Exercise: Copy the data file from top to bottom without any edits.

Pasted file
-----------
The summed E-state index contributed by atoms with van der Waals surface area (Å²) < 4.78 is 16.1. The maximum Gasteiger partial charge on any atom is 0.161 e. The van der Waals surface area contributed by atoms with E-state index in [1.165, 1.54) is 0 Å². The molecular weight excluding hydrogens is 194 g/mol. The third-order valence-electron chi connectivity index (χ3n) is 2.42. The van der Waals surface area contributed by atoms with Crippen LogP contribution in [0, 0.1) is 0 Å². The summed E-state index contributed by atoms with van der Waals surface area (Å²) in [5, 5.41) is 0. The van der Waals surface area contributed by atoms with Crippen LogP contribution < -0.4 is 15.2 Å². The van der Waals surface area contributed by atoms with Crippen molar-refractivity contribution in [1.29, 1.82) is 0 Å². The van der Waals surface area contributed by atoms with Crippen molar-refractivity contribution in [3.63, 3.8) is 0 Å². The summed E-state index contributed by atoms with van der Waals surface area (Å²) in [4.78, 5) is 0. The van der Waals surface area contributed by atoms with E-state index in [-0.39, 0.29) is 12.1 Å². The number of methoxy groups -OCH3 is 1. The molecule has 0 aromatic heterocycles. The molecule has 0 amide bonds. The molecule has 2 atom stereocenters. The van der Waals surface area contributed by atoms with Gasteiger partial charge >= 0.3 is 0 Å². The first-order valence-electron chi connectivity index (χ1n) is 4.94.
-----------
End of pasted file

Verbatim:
The summed E-state index contributed by atoms with van der Waals surface area (Å²) < 4.78 is 16.1. The maximum Gasteiger partial charge on any atom is 0.161 e. The van der Waals surface area contributed by atoms with E-state index in [1.165, 1.54) is 0 Å². The molecular weight excluding hydrogens is 194 g/mol. The third-order valence-electron chi connectivity index (χ3n) is 2.42. The van der Waals surface area contributed by atoms with Crippen LogP contribution in [0, 0.1) is 0 Å². The summed E-state index contributed by atoms with van der Waals surface area (Å²) in [5, 5.41) is 0. The van der Waals surface area contributed by atoms with Crippen LogP contribution < -0.4 is 15.2 Å². The van der Waals surface area contributed by atoms with Crippen molar-refractivity contribution in [1.29, 1.82) is 0 Å². The van der Waals surface area contributed by atoms with Crippen molar-refractivity contribution in [3.63, 3.8) is 0 Å². The summed E-state index contributed by atoms with van der Waals surface area (Å²) in [4.78, 5) is 0. The van der Waals surface area contributed by atoms with E-state index in [-0.39, 0.29) is 12.1 Å². The number of methoxy groups -OCH3 is 1. The molecule has 0 aromatic heterocycles. The molecule has 0 amide bonds. The molecule has 2 atom stereocenters. The van der Waals surface area contributed by atoms with Gasteiger partial charge >= 0.3 is 0 Å². The first-order valence-electron chi connectivity index (χ1n) is 4.94.